Tratnyek’s expertise is in environmental chemistry, especially the fate, effects and remediation of contaminants. Research areas include treatment processes for removing metals and organic contaminants from water, corrosion of iron and other metals, environmental aspects of nanomaterials, and statistical/computational methods for estimating substance properties that are needed for assessments of environmental fate and risk.
He served as a research associate at the Swiss Federal Institute for Water Resources and Water Pollution Control from 1989 to 1991. In 1991, he joined the faculty of the Department of Environmental Science and Engineering at the Oregon Graduate Institute, which later became the Department of Environmental and Biomolecular Systems and then the Institute of Environmental Health at OHSU.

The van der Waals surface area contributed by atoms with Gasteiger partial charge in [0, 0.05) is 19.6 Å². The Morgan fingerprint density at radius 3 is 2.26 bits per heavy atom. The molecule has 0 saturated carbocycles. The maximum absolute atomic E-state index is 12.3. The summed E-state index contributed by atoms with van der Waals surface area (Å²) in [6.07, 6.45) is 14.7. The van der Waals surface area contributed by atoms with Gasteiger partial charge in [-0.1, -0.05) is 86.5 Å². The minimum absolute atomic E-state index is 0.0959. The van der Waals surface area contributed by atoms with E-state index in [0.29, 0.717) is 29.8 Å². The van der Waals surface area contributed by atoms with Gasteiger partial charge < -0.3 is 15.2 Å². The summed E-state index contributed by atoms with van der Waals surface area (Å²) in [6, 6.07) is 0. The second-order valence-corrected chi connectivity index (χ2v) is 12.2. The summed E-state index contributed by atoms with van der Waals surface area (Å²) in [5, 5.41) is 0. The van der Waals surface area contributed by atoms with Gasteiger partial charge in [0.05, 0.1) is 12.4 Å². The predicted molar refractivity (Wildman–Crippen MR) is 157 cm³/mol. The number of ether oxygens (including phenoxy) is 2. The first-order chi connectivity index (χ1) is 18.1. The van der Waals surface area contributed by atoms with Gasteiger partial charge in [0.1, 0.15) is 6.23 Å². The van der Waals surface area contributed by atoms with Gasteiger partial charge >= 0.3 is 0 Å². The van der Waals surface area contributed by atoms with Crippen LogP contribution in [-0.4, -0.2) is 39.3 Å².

B.A., Williams College, 1980
Ph.D., Colorado School of Mines, 1987
Examines the social factors associated with urban health and quality of life, such as social class, gender inequalities, and racism. Emphasis will be placed upon community development and collective responses to the maintenance of health rather than upon individualized health promotion and disease prevention strategies.
This course addresses issues and questions regarding values and ethics in health, with particular attention to public health practice and health policy and management. It provides students with opportunities to consider issues in health and social services that challenge values and pose ethical issues, and assists students in addressing these issues in the context of both personal and organizational values and beliefs. Specific course content includes, but is not limited to, ethical issues such as reproductive issues, emerging diseases, product liability, pharmaceutical controls, advertising, occupational and environmental issues, and research dilemmas.
Doctoral students register for the HSMP 673 section.
Dr. Jennifer Vines holds an affiliate faculty appointment in the OHSU-PSU School of Public Health as an Affiliate Assistant Professor in the graduate level Health Management & Policy and Health Systems & Policy programs. In this role her work includes mentoring students and guest lecturing.